eff yeah indigenous fashion!

About FYIF

This blog is curated by indigenous people to showcase indigenous art, fashion and design and to celebrate and appreciate indigenous artists’ flair, talent and work.

Please note that this is by no means an exhaustive or all-inclusive catalogue of indigenous art! We gladly welcome submissions from all fields of indigenous-designed or made fashion in order to make this blog more inclusive and representative.

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Raven and Whale necklace, Gerry Marks (Haida)
In 1971, Gerry studied with Freda Diesing in Prince Rupert and attended the Gitanmaax School of Northwest Coast Indian Art; he studied under Alfred Joseph. During his time at Gitanmaax (Ksan), Gerry also learned to make his own engraving tools. During his training, he was greatly influenced by Pat Dixon, Francis Williams, Robert Davidson, and Bill Holm. In 1977, Gerry carved a 25-foot totem pole with Francis Williams and helped Robert Davidson carve the Edenshaw Memorial House front, in Masset. That same year he worked with Peter Page at the Treasures of London Master Craftsmen Workshop, in London. Gerry has pieces in the BC Provincial Museum, the National Museum of Ethnology, and Osaka Museum. His first repousse bracelet was purchased by the Canadian government’s Ministry of Indian Affairs. Throughout 2009 and 2010, Gerry was working from Malaysia and Sweden. His carving style is characterized by precise lines and minute detail. Every surface of his pieces are textured and perfectly finished.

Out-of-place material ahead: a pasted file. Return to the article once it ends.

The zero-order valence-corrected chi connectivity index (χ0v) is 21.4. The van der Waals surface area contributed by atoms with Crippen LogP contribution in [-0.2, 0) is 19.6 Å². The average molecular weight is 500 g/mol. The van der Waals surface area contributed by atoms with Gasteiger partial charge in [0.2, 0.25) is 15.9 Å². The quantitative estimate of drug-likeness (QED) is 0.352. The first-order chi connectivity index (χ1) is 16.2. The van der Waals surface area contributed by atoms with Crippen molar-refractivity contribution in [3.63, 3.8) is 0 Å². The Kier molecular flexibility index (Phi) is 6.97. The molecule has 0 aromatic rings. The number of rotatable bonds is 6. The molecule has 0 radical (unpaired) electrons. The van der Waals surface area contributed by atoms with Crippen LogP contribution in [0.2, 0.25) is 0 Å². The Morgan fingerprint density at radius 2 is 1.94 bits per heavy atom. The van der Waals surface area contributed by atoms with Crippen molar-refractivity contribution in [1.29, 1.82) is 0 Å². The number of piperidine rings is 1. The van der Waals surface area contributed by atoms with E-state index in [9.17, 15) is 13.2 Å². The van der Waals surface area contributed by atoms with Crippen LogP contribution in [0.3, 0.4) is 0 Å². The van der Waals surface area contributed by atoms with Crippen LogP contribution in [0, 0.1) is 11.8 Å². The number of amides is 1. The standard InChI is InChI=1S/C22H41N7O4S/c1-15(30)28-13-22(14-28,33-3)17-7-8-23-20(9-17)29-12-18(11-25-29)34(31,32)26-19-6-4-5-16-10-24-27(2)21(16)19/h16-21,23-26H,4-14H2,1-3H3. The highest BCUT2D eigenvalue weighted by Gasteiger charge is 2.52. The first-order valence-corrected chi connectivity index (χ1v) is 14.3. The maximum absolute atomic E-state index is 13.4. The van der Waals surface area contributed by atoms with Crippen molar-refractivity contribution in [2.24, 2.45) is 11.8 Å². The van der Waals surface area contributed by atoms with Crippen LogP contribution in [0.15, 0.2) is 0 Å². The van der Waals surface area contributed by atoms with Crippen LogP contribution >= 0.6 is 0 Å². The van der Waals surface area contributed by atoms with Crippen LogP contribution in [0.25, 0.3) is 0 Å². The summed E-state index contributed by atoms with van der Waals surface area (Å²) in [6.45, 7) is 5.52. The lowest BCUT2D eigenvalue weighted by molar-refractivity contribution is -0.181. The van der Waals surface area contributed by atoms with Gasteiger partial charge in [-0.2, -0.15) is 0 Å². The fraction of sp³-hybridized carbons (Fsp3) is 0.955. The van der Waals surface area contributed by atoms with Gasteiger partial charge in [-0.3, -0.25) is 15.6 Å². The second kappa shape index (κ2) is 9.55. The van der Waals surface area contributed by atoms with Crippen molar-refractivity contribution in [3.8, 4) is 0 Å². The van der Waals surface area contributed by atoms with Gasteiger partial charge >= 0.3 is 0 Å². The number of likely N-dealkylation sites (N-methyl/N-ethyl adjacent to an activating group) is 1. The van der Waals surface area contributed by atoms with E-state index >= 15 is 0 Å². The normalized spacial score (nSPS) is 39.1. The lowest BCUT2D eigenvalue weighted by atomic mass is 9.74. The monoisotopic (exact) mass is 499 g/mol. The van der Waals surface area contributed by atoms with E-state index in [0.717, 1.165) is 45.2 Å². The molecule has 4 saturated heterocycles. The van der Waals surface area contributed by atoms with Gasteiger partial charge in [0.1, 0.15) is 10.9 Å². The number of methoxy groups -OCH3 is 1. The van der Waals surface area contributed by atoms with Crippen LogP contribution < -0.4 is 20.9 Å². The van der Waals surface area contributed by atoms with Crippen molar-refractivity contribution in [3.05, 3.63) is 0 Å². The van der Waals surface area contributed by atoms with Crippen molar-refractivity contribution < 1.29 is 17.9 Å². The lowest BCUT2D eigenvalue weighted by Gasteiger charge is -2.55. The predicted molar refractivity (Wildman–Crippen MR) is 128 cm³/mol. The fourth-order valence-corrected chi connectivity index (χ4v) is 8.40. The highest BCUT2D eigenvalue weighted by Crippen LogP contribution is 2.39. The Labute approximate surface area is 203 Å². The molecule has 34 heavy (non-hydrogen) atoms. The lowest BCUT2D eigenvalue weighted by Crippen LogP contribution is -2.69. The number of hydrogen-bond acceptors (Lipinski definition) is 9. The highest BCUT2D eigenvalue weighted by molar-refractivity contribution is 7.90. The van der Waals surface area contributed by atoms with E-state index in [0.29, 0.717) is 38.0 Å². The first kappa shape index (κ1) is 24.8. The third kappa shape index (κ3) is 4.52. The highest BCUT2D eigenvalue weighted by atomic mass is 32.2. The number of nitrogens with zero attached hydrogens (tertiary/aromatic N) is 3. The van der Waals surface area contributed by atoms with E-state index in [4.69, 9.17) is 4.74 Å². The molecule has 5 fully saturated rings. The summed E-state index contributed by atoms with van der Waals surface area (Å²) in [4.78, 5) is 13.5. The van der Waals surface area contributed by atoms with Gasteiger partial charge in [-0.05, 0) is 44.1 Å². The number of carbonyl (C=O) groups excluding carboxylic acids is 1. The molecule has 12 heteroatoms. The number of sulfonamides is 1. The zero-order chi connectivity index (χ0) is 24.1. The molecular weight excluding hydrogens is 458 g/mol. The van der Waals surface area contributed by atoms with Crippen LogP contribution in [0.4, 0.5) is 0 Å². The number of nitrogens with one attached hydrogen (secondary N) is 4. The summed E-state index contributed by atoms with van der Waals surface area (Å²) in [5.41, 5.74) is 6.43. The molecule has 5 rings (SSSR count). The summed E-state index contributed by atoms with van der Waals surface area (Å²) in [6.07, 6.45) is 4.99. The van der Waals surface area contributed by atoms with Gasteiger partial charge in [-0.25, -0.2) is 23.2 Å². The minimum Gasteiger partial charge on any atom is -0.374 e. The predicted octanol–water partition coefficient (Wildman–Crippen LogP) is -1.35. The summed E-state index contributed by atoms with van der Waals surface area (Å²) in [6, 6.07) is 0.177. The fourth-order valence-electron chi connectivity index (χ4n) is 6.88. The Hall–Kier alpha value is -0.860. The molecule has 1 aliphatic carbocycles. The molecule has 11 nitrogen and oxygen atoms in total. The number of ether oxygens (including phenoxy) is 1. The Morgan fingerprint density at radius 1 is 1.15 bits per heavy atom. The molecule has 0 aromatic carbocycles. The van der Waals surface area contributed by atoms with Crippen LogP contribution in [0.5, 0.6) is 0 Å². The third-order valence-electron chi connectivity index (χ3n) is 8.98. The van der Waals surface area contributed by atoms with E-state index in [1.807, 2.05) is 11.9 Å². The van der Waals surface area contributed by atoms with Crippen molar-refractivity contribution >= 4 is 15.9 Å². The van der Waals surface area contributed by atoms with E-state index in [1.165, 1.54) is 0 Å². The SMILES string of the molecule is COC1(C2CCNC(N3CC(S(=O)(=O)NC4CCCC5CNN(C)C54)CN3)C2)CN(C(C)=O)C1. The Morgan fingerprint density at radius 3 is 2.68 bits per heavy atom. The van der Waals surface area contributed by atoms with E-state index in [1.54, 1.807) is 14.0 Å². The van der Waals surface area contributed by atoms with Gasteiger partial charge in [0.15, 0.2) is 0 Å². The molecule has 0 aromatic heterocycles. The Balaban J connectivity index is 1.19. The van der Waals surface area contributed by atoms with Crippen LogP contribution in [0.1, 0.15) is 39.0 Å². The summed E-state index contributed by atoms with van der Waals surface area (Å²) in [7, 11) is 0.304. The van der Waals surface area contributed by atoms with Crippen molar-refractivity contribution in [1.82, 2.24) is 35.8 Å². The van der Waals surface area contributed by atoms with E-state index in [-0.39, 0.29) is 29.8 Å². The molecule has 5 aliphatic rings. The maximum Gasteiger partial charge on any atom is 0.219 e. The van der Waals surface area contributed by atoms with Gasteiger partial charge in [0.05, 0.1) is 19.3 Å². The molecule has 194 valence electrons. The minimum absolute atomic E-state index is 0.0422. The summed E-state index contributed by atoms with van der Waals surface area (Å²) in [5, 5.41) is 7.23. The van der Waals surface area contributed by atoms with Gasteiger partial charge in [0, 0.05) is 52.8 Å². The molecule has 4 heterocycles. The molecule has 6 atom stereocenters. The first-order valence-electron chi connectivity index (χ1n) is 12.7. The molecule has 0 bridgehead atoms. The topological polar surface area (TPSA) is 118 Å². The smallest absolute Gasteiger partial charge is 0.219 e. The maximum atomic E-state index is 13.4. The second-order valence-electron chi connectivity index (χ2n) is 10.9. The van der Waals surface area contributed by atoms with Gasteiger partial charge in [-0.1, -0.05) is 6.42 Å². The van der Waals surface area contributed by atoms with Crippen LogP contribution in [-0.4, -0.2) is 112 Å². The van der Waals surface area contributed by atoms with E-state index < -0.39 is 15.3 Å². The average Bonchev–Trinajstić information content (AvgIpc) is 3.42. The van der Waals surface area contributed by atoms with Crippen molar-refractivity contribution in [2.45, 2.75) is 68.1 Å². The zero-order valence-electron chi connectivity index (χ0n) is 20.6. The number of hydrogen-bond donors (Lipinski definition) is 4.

Raven and Whale necklace, Gerry Marks (Haida)

In 1971, Gerry studied with Freda Diesing in Prince Rupert and attended the Gitanmaax School of Northwest Coast Indian Art; he studied under Alfred Joseph. During his time at Gitanmaax (Ksan), Gerry also learned to make his own engraving tools. During his training, he was greatly influenced by Pat Dixon, Francis Williams, Robert Davidson, and Bill Holm. In 1977, Gerry carved a 25-foot totem pole with Francis Williams and helped Robert Davidson carve the Edenshaw Memorial House front, in Masset. That same year he worked with Peter Page at the Treasures of London Master Craftsmen Workshop, in London. Gerry has pieces in the BC Provincial Museum, the National Museum of Ethnology, and Osaka Museum. His first repousse bracelet was purchased by the Canadian government’s Ministry of Indian Affairs. Throughout 2009 and 2010, Gerry was working from Malaysia and Sweden. His carving style is characterized by precise lines and minute detail. Every surface of his pieces are textured and perfectly finished.